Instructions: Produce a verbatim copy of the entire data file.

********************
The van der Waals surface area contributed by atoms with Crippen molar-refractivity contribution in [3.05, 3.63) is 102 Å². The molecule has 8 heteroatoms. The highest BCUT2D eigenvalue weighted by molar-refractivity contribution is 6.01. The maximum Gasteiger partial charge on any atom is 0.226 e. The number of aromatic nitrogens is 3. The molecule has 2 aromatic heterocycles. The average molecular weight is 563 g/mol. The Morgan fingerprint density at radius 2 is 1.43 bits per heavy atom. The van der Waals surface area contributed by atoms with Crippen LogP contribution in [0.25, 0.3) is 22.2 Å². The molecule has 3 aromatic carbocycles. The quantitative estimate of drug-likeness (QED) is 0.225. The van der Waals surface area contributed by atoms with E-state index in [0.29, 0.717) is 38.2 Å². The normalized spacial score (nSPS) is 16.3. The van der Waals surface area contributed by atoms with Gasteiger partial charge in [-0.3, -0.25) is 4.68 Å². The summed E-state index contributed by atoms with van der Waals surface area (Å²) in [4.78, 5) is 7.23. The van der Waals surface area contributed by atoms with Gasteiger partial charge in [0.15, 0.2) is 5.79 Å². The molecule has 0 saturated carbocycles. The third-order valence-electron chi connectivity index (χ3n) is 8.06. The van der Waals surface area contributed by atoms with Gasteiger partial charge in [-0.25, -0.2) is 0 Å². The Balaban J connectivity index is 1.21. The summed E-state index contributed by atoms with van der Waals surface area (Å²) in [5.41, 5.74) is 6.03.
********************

The van der Waals surface area contributed by atoms with Crippen molar-refractivity contribution in [3.05, 3.63) is 102 Å². The molecule has 8 heteroatoms. The highest BCUT2D eigenvalue weighted by molar-refractivity contribution is 6.01. The maximum Gasteiger partial charge on any atom is 0.226 e. The number of aromatic nitrogens is 3. The molecule has 2 aromatic heterocycles. The average molecular weight is 563 g/mol. The Morgan fingerprint density at radius 2 is 1.43 bits per heavy atom. The van der Waals surface area contributed by atoms with Crippen LogP contribution in [0.25, 0.3) is 22.2 Å². The molecule has 3 aromatic carbocycles. The quantitative estimate of drug-likeness (QED) is 0.225. The van der Waals surface area contributed by atoms with E-state index in [0.29, 0.717) is 38.2 Å². The normalized spacial score (nSPS) is 16.3. The van der Waals surface area contributed by atoms with Gasteiger partial charge in [-0.3, -0.25) is 4.68 Å². The summed E-state index contributed by atoms with van der Waals surface area (Å²) in [4.78, 5) is 7.23. The van der Waals surface area contributed by atoms with Gasteiger partial charge in [0.15, 0.2) is 5.79 Å². The molecule has 0 saturated carbocycles. The third-order valence-electron chi connectivity index (χ3n) is 8.06. The van der Waals surface area contributed by atoms with Gasteiger partial charge in [-0.25, -0.2) is 0 Å². The Balaban J connectivity index is 1.21. The summed E-state index contributed by atoms with van der Waals surface area (Å²) in [5.41, 5.74) is 6.03.